Helping low-income families with energy transition
NWO funds research by multidisciplinary team of four scientists led by TU/e to study the effects of energy transition
To increase energy efficiency, over the coming decades some 2 million social housing dwellings in the Netherlands will undergo a radical upgrade in the way their homes are insulated and heated. This will affect the low-income families living in these homes, especially those who already have difficulty paying their energy bills. To study the environmental, financial and social impact of this energy transition, a team of scientists from three universities led by TU/e has joined forces with four social housing providers to launch a five-year research program.
The project goes under the name BEL (Behaviour, Energy transition, Low income) and is supported with an NWO grant of 0.5 million euros. It will try to answer questions like: Does the consumption of energy and other goods by low-income families change during the energy transition and in what direction? What happens to the number of households already facing energy poverty? Do people adjust their behaviour and what are the underlying motives?
Unique combination of academic and practical knowledge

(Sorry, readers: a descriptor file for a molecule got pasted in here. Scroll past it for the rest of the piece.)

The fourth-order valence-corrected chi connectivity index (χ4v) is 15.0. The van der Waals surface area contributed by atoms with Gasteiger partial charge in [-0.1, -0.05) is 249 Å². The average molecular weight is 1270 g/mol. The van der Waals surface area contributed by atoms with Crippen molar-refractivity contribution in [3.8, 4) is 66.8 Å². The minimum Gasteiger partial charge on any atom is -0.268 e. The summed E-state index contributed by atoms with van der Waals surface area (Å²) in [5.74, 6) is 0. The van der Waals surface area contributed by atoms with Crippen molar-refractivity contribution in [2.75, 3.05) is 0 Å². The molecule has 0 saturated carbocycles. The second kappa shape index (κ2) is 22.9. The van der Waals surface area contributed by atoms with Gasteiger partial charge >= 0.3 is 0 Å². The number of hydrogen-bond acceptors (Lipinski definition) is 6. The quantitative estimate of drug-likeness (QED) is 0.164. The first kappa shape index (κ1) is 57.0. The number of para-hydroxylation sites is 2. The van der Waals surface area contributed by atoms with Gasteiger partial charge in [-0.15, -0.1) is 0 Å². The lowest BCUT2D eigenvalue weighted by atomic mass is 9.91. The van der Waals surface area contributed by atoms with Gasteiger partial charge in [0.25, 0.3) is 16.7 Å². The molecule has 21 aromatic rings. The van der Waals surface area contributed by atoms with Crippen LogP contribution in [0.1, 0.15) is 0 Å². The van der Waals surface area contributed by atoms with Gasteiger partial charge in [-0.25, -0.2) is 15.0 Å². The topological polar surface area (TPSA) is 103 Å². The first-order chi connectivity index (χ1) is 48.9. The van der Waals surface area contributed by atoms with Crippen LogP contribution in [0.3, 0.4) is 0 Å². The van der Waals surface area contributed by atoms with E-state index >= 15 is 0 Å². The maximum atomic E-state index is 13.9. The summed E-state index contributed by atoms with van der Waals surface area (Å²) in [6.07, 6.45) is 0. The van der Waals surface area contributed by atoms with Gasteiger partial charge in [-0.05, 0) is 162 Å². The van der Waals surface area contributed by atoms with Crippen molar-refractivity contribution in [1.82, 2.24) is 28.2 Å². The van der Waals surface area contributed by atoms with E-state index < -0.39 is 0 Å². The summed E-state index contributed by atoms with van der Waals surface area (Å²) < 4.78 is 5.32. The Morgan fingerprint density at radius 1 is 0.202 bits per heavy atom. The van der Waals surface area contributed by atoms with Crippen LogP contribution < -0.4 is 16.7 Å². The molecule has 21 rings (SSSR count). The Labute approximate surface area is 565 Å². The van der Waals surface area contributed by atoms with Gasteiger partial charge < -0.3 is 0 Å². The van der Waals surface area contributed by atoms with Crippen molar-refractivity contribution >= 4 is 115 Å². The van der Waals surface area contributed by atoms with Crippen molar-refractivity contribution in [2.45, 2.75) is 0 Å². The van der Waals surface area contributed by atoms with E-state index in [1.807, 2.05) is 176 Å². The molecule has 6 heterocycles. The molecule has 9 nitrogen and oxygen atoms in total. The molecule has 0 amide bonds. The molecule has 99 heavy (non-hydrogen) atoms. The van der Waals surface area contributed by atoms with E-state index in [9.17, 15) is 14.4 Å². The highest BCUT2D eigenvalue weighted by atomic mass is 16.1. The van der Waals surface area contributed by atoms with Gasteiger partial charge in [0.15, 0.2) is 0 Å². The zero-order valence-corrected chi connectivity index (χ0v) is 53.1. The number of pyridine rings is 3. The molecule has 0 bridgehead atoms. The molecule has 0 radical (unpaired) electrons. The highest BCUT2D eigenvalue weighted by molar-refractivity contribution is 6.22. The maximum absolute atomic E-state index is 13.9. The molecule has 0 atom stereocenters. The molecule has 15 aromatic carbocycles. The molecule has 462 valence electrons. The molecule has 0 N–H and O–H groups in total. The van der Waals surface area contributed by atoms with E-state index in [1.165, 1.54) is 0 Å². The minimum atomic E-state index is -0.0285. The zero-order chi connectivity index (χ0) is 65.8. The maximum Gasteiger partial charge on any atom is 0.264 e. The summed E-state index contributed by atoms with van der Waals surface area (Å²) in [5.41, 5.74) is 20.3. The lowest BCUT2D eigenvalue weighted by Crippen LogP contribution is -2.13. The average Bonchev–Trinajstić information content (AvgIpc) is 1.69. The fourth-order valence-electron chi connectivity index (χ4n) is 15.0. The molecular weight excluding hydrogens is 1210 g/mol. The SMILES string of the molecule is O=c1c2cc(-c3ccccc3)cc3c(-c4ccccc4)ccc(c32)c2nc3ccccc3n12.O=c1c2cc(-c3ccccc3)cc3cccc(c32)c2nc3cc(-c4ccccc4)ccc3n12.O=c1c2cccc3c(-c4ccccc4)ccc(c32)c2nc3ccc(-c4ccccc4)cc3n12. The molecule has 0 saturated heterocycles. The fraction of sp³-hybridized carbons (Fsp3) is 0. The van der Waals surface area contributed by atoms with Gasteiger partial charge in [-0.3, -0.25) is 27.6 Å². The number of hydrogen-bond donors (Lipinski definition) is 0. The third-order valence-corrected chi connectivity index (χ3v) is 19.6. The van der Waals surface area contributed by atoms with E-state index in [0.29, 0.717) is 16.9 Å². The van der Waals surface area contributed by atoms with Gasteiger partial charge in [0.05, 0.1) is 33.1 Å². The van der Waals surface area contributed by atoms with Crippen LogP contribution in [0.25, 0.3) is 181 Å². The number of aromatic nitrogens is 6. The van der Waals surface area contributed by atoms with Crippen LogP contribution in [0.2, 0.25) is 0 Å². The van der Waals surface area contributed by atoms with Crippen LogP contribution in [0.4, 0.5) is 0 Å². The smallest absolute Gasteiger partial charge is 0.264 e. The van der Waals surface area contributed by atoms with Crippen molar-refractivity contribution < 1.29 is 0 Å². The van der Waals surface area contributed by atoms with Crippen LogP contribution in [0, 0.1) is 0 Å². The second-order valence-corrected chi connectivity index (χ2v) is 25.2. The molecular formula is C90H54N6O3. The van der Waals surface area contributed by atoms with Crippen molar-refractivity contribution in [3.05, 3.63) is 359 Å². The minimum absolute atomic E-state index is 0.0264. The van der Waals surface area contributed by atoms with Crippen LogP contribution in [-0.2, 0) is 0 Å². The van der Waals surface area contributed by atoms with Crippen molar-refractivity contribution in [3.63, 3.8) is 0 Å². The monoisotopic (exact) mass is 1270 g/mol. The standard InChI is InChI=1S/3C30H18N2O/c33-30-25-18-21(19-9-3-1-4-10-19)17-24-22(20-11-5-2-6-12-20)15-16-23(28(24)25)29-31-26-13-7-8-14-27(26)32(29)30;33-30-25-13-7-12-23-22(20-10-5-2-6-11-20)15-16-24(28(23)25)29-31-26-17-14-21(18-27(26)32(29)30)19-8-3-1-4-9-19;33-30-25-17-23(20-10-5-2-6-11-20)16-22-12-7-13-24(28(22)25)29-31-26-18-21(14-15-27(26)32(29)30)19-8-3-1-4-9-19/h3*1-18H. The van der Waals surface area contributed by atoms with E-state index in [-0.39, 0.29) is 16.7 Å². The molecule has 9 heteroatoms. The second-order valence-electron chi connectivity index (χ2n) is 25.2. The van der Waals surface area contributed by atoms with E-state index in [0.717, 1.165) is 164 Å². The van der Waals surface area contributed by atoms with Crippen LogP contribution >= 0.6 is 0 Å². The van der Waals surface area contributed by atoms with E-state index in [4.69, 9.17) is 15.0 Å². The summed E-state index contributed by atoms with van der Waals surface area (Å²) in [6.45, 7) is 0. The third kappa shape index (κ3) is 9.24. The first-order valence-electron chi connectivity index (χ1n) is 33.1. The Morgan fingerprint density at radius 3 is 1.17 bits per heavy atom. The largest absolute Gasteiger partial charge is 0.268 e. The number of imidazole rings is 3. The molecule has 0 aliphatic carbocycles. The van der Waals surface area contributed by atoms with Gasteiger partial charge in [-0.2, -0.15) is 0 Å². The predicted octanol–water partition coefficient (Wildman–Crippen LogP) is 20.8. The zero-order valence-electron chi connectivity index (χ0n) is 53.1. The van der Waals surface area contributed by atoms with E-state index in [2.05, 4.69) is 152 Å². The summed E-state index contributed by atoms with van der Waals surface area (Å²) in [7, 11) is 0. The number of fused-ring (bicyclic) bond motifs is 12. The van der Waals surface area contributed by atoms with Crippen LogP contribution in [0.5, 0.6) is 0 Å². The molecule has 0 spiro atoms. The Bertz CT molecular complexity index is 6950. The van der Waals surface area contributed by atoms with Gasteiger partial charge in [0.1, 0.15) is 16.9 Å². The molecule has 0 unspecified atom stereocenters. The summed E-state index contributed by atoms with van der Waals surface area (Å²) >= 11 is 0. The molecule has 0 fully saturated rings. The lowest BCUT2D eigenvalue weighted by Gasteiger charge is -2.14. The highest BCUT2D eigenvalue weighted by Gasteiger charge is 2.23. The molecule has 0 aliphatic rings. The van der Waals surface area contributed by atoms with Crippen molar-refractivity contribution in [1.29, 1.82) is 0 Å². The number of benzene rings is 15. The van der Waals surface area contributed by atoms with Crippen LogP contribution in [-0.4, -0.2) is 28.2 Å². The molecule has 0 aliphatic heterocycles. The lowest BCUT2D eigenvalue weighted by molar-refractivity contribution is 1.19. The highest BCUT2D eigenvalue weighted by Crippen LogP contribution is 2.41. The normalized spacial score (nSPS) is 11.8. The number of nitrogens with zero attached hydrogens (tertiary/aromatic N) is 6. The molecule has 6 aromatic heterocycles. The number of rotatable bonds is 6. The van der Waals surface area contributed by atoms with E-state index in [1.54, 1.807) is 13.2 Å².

BEL exploits a holistic approach based on a unique combination of academic and practical knowledge in the research team. Joint expertise of empirical economist Ioulia Ossokina, behavioural scientist Theo Arentze (both from the department of the Built Environment at TU/e), theoretical economist Vladimir Karamychev (Erasmus University Rotterdam) and data scientist Suzan Verberne (Leiden University) is enriched with practical knowledge and data of four social housing providers: Woonbedrijf from Eindhoven, Elan Wonen and Pré Wonen from Haarlem and Woonlinie from Zaltbommel.
BEL will cover two main research lines. The first one involves empirical big-data-based measurement of behavioral responses of low income tenants and their underlying motives. In the second research line researchers will build and apply a structural model to analyse and predict effects of energy efficiency improvements for low-income households. In the end the aim is to develop practical tools to optimize energy efficiency packages and aftercare in social housing.